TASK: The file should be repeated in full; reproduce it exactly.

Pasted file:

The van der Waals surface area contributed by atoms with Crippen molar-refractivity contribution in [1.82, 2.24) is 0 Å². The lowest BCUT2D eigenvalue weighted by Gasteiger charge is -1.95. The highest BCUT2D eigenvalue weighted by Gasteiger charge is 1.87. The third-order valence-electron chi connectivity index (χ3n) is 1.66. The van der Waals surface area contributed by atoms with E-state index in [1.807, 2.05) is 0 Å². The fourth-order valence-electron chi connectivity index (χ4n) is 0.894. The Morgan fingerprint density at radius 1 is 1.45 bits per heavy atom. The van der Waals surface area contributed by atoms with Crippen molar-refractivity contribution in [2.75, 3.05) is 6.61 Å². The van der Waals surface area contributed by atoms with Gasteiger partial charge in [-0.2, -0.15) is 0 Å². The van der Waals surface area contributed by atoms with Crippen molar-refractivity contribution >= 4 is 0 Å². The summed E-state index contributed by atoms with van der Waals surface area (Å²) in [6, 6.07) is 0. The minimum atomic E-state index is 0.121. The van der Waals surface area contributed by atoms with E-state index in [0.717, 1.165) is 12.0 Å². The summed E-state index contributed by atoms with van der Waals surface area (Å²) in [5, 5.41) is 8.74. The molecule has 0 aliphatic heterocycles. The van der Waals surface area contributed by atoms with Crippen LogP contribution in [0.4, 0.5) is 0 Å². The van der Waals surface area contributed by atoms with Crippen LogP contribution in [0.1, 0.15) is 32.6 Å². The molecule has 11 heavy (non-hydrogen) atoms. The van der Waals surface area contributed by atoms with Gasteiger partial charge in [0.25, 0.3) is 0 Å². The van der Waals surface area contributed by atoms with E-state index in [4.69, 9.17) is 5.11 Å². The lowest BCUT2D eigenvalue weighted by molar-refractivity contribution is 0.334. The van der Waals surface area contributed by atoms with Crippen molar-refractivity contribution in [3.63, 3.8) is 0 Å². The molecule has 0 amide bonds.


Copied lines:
The van der Waals surface area contributed by atoms with Crippen molar-refractivity contribution in [1.82, 2.24) is 0 Å². The lowest BCUT2D eigenvalue weighted by Gasteiger charge is -1.95. The highest BCUT2D eigenvalue weighted by Gasteiger charge is 1.87. The third-order valence-electron chi connectivity index (χ3n) is 1.66. The van der Waals surface area contributed by atoms with E-state index in [1.807, 2.05) is 0 Å². The fourth-order valence-electron chi connectivity index (χ4n) is 0.894. The Morgan fingerprint density at radius 1 is 1.45 bits per heavy atom. The van der Waals surface area contributed by atoms with Crippen molar-refractivity contribution in [2.75, 3.05) is 6.61 Å². The van der Waals surface area contributed by atoms with Gasteiger partial charge in [-0.2, -0.15) is 0 Å². The van der Waals surface area contributed by atoms with Crippen molar-refractivity contribution >= 4 is 0 Å². The summed E-state index contributed by atoms with van der Waals surface area (Å²) in [6, 6.07) is 0. The minimum atomic E-state index is 0.121. The van der Waals surface area contributed by atoms with E-state index in [0.717, 1.165) is 12.0 Å². The summed E-state index contributed by atoms with van der Waals surface area (Å²) in [5, 5.41) is 8.74. The molecule has 0 aliphatic heterocycles. The van der Waals surface area contributed by atoms with Crippen LogP contribution in [0.4, 0.5) is 0 Å². The van der Waals surface area contributed by atoms with Crippen LogP contribution in [0.1, 0.15) is 32.6 Å². The molecule has 11 heavy (non-hydrogen) atoms. The van der Waals surface area contributed by atoms with Gasteiger partial charge in [0.25, 0.3) is 0 Å². The van der Waals surface area contributed by atoms with E-state index in [4.69, 9.17) is 5.11 Å². The lowest BCUT2D eigenvalue weighted by molar-refractivity contribution is 0.334. The van der Waals surface area contributed by atoms with Crippen molar-refractivity contribution in [3.63, 3.8) is 0 Å². The molecule has 0 amide bonds.